“Nowadays, few writers are advised to cultivate patience. There’s a lot of pressure to just write, to get it out there, to strive mightily to come up with the next high concept (“You got anything like Iron Man?” “We’re looking for another Harry Potter-type book.” “How about a police procedural show on Mars?”).
“We live in a competitive, consumerist culture, and there’s tremendous urgency to perform.
“A virtue like patience—sort of in the same homey, humble category as gumption—can get lost in the manic rush to produce material.
“It seems too that the word patience has lost some of its calming assurance, its reference to longevity, endurance, and the slow growth of technical skill.
“Rather than thinking of it as the quality that enables a writer to explore his or her material, growing more competent by small, even measures, patience has taken on the attributes of a necessary evil.”
Palumbo’s reference to “small, even measures” reminds me of the change strategy kaizen, which psychologist Robert Maurer, PhD says “has been a fundamental part of Asian philosophical systems for ages.” He notes that taking on a large creative project or some “big thing” or major change in life we want or need to do will often trigger disrupting or paralyzing fear.
He says that kaizen “disarms the brain’s fear response… It engages the brain in a completely different, much smarter, and infinitely more effective way… presenting ideas for change in a way that literally melts the brain’s resistance.”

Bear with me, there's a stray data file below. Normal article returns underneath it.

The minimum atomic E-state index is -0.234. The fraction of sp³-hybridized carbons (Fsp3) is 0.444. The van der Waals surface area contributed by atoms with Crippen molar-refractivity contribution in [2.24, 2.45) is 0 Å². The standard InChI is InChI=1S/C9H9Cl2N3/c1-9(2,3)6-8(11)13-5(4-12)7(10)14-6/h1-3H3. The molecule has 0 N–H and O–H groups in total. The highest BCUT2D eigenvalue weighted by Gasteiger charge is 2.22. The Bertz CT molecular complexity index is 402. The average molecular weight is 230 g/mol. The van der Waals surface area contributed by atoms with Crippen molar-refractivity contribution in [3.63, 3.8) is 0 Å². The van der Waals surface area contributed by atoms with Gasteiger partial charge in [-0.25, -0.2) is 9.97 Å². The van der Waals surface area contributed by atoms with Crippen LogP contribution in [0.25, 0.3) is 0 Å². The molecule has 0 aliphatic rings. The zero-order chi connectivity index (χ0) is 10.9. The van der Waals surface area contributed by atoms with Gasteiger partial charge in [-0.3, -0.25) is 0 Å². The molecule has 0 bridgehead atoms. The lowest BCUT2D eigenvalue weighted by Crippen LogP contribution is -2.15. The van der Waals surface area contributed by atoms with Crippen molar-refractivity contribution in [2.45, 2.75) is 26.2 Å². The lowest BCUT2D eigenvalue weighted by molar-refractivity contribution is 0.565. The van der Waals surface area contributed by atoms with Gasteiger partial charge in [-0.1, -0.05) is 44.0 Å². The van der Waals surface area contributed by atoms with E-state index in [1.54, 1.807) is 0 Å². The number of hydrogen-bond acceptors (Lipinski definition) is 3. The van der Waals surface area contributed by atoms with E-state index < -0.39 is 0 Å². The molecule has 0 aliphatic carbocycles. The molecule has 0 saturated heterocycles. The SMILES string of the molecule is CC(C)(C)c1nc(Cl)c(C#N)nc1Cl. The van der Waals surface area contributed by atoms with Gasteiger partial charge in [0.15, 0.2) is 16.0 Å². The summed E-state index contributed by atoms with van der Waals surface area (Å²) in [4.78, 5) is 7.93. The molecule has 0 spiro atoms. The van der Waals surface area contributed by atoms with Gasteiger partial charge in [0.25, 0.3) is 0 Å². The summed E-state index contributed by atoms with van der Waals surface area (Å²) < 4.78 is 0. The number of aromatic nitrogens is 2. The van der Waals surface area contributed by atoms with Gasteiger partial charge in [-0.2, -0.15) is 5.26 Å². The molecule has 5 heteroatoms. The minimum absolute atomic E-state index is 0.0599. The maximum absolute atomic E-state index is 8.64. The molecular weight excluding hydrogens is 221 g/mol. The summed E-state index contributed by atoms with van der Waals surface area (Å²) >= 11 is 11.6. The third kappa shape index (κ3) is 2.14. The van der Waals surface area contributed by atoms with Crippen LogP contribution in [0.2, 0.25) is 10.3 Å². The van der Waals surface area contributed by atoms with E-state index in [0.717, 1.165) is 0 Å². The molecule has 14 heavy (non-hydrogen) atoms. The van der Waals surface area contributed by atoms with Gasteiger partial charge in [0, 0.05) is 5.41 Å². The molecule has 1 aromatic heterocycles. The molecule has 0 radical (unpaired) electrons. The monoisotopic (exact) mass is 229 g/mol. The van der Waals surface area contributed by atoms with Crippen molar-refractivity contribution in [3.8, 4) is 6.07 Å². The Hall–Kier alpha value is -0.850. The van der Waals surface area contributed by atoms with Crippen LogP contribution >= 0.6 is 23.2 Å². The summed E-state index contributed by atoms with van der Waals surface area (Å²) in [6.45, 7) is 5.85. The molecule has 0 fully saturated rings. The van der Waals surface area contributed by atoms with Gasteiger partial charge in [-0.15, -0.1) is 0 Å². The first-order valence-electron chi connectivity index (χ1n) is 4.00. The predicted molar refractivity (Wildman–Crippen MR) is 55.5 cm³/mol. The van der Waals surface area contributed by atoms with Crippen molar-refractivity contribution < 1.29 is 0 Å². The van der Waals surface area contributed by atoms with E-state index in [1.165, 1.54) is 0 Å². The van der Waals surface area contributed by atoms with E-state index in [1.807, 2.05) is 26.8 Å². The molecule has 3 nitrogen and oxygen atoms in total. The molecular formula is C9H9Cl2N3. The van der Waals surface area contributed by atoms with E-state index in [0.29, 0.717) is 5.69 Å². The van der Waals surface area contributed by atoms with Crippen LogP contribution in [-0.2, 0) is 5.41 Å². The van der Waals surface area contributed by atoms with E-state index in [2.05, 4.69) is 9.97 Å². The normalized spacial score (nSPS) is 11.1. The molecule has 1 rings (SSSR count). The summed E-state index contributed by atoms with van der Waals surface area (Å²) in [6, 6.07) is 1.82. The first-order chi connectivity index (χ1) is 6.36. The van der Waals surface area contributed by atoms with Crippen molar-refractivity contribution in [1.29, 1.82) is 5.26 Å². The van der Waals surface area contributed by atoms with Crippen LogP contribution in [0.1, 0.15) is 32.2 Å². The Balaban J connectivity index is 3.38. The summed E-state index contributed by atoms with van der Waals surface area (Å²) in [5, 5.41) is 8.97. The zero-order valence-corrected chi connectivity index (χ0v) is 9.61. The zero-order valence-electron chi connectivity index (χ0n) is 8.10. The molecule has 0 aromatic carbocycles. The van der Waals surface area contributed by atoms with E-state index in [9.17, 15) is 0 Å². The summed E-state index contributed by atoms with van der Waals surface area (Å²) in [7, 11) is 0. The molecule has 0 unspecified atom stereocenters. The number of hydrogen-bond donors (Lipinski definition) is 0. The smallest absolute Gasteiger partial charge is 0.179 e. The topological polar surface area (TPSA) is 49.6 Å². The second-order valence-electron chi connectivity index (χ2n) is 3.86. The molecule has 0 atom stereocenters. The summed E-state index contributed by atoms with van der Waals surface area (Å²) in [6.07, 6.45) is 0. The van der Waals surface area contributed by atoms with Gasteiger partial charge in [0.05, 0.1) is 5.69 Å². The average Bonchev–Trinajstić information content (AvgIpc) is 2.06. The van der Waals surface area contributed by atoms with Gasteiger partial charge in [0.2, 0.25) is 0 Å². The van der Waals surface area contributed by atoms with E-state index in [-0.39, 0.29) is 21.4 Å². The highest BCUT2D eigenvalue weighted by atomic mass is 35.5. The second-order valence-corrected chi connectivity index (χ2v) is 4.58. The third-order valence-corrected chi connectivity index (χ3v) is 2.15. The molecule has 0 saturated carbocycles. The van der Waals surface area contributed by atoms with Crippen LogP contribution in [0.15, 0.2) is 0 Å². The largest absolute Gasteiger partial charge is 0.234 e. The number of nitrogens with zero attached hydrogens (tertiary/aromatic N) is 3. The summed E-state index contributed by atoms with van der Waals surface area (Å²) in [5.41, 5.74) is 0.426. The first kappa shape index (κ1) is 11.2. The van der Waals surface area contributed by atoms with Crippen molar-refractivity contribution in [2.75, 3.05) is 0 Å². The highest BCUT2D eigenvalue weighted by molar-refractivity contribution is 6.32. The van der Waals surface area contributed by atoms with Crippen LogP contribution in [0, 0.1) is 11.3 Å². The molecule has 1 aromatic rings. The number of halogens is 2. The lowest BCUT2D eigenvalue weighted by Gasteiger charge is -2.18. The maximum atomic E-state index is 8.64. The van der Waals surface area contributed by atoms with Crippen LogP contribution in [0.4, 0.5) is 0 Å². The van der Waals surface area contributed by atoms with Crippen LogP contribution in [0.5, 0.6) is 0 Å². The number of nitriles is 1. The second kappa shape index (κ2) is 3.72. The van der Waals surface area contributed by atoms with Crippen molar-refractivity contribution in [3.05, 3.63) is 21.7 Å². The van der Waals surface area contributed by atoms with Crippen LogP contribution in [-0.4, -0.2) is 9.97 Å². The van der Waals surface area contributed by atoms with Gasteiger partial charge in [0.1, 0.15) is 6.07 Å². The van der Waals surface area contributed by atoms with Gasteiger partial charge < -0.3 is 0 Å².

From his article ‘Thinking big’ could be making you FAIL! – which includes links to his Kaizen program and book.
“When a writer who’s struggling in his career or with his creative process tells me, through clenched teeth, that he knows he ‘needs more patience,’ what he’s referring to is an arms-folded, foot-tapping-nervously-on-the-floor kind of impatience, waiting for things to get better.
“When seen in this way, having patience becomes the sorry equivalent of having to eat your spinach: it’s supposed to be good for you—it’s a damned virtue, isn’t it?—but nobody really likes it.”
He mentions that Stephen Levine, a meditation teacher and author, once described the cause of suffering as, simply, “wanting things to be otherwise.”
Palumbo adds, “I think this is the key to understanding the value of patience for a writer. If a writer thinks she is being patient by, symbolically, gritting her teeth and waiting for ‘things to be otherwise,’ then she will in fact only add to her suffering.
From his post: For Writers, Patience is Still a Virtue.
Book: Guided Meditations, Explorations and Healings [Kindle Edition] by Stephen Levine.
Related article: Therapist to the Hollywood Stars – Excerpt from Shrink Rap Radio transcript: David Van Nuys, Ph.D. interviews psychotherapist Dennis Palumbo, M.A., MFT.
Palumbo is the author of Writing from the Inside Out.
Photo at top from article: Dennis Palumbo from the Inside Out – An Interview with Dennis Palumbo by Colleen Collins.
Photo: J. K. Rowling in 1997 at a table in Nicholson’s Cafe in Edinburgh.
J. K. Rowling conceived the idea for the ‘Harry Potter’ series while on a train trip in 1990, and finished typing the first manuscript in 1995. She often worked at pubs and cafes during her lunch breaks from jobs and when she could get her baby daughter to sleep. From post: Creating a life of accomplishment.